Zimbabwe 14 - No. 8


Monday started early with the group meeting at 8 a.m., near a hotel to get organized for the trip to Mutare.
Final destinations varied with Richard Lewis heading for Nyanga (Chabadza partner with Norwich, Kansas UMC), Kip Ryherd heading to Chipinge (Chabadza partner with Minneola, Kansas UMC), and others I have yet to learn.

I wasn't sure where I would end up, however, I ended up going on a trip to African University late in the day which precluded my going to Chipinge to visit a partnership church.
The Africa University Campus is beautiful and the meeting very meaningful (story to come on that).
District Superintendent Daniel Mutiwandidza took me into Matare to visit a tailor shop, get fuel for his vehicle and to meet another driver and fill their vehicle with fuel for Tuesday's activities. I am having a dress made with Ebenezer Convention fabric and Bishop Jones is having a shirt made of a similar fabric commemorating the Ebenezer Convention.
Tonight I am staying with the Mutsonhi family including Pastor Happy, wife Juliet, sons Purity, Perseverance, daughter Prayer and son Peace. An uncle, Gwinyai Ndikudze, nephew, Emmanuel Zvoushe and Juliet's sister, Mary. Together they make up the household which is a house converted from a small old British hotel. You can see remnants of the British influence in many structural aspects of the home.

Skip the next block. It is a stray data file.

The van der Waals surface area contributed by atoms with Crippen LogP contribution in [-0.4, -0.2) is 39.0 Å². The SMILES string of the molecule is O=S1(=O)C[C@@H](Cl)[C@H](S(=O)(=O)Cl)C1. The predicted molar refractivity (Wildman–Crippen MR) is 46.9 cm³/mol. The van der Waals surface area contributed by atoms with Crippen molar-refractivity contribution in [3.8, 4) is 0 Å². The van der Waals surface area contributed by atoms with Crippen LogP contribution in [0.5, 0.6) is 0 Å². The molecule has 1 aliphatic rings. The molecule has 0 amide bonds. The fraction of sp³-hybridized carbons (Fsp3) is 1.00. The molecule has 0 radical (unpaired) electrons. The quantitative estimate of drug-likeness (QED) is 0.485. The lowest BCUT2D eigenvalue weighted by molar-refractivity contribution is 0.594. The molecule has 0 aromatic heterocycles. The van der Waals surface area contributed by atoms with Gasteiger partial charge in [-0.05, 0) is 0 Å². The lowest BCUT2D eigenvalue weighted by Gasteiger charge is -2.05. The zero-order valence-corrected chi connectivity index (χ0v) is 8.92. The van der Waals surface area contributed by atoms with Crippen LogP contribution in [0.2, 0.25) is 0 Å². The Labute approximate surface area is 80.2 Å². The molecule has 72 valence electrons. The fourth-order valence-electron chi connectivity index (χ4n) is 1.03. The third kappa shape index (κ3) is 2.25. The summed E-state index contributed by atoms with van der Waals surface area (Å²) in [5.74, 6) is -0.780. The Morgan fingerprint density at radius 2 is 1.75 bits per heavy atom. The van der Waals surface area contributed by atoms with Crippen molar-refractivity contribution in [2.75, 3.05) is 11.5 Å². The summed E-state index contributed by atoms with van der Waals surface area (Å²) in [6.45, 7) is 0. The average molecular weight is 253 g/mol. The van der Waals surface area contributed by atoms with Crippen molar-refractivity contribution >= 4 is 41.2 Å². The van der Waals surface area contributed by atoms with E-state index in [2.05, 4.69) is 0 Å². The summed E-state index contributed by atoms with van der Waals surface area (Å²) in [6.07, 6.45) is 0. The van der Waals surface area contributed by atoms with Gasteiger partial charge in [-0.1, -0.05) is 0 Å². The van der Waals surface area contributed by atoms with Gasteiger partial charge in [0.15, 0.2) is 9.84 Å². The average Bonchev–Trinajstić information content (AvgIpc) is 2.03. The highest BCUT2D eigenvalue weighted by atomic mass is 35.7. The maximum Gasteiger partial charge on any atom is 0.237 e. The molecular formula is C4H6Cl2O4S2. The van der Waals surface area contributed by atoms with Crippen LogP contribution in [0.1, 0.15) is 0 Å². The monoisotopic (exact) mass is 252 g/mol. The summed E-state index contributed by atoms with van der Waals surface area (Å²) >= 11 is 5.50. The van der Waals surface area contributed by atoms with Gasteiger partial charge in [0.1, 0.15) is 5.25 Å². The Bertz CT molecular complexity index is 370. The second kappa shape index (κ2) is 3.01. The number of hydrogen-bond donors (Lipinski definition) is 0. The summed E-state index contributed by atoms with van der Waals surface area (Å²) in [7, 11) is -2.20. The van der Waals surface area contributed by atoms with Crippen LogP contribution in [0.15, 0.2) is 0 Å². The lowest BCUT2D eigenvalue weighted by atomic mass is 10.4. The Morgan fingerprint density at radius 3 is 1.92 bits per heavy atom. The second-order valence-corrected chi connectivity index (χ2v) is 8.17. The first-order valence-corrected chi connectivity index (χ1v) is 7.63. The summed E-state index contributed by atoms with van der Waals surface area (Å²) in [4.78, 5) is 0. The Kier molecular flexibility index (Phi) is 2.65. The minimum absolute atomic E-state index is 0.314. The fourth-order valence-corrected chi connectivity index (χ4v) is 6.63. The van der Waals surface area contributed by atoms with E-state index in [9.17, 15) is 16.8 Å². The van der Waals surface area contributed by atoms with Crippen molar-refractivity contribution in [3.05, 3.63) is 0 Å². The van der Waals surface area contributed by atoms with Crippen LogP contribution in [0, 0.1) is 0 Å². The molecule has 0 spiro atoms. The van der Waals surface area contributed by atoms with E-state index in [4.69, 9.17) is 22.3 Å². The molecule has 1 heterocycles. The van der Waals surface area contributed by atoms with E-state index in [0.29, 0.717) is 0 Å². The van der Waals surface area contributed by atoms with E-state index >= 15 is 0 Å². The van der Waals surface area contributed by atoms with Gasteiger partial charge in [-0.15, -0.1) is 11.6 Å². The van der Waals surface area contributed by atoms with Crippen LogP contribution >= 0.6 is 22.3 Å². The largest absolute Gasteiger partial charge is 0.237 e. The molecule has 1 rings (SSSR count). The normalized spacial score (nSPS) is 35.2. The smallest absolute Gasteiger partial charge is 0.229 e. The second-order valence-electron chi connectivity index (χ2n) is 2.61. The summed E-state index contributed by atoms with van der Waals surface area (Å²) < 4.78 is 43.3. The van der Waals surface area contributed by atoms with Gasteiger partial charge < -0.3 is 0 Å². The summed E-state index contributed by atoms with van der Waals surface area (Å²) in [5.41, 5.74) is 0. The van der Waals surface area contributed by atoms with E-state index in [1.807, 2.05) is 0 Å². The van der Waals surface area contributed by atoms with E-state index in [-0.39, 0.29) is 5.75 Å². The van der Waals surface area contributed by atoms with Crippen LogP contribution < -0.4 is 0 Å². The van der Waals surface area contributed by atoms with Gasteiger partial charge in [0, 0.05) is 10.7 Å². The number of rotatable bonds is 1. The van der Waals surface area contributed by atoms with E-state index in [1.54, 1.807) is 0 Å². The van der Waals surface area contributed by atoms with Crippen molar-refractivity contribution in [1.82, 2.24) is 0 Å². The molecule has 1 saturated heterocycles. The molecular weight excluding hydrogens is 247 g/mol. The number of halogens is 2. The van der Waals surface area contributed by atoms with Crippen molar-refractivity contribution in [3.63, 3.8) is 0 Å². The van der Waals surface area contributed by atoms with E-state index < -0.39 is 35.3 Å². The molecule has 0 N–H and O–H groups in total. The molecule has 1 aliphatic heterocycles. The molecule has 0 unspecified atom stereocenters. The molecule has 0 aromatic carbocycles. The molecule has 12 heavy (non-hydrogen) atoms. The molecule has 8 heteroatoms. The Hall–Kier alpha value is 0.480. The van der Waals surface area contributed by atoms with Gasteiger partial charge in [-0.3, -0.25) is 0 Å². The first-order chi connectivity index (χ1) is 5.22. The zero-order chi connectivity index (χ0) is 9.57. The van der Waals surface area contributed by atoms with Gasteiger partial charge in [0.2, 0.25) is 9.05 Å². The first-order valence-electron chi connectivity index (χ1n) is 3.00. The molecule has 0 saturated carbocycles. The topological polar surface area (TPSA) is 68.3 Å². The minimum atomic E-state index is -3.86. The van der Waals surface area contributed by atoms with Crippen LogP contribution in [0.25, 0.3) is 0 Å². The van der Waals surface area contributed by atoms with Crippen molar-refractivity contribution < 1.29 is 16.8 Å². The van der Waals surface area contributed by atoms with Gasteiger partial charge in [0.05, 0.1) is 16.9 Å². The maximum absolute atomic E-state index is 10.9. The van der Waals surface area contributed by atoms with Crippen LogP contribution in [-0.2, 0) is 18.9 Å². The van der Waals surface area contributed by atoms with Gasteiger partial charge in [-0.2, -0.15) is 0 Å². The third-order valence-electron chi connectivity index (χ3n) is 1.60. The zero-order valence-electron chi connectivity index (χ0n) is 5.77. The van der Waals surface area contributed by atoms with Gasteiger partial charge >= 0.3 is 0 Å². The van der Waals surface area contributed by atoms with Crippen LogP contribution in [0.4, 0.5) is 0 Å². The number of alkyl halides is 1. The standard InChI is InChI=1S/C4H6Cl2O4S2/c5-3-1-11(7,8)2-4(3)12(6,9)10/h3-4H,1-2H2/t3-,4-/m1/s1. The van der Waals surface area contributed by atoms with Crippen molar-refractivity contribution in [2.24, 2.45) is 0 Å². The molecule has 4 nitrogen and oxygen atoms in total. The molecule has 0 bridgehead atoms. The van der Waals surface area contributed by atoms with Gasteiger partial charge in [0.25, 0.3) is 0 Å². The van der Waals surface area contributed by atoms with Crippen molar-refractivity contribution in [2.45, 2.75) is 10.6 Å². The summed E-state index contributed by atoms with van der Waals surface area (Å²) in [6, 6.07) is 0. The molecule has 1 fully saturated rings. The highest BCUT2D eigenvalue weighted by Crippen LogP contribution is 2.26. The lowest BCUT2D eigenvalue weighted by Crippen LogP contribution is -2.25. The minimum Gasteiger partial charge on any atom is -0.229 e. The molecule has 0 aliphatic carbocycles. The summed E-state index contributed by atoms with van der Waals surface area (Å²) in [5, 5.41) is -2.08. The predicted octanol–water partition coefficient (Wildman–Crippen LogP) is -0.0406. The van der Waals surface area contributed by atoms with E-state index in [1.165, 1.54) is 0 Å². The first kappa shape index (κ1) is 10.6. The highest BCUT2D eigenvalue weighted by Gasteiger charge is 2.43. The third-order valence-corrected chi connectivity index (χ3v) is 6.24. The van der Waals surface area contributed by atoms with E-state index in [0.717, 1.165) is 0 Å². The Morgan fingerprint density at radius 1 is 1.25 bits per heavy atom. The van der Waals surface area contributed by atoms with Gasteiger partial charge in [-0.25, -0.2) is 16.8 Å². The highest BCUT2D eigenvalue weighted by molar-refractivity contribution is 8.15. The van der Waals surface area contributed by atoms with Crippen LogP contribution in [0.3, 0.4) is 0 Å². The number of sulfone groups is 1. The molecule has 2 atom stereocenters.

They extended great hospitality and a hearty meal of sudsa (corn meal made in the consistency of mashed potatoes), chicken, beef in a red sauce, rice and salad.
Before bedtime the family gathered and sang a prayer to God which sounded much like our southern spiritual hymns. The hymn was a prayer of thanksgiving for God's faithfulness to us.
A spoken prayer was offered and we all went to bed.
I write this from my bedroom with my keyboard synced to my iPhone and a prayer that Econet will enable its transfer to Rachel to post on the website. Peace and God's grace.

Photos: Above left, the mission trip group prepare for the trip to Mutare (about 165 miles east of Harare). Passengers traveled by van and pick-up to Mature arriving in late afternoon. Above right, Monday's terrain changed as we traveled from Harare to Mutare. The 165 mile trip turned semi-mountainous about half way, with Acacia trees topping most peaks. From a distance the flat-top trees made each mountain look like a man's face with a "five o-clock" shadow (needing to shave). As we progressed closer the it turned truly mountainous with beautiful peaks and valley's covered with trees and winter flowering plants and vines.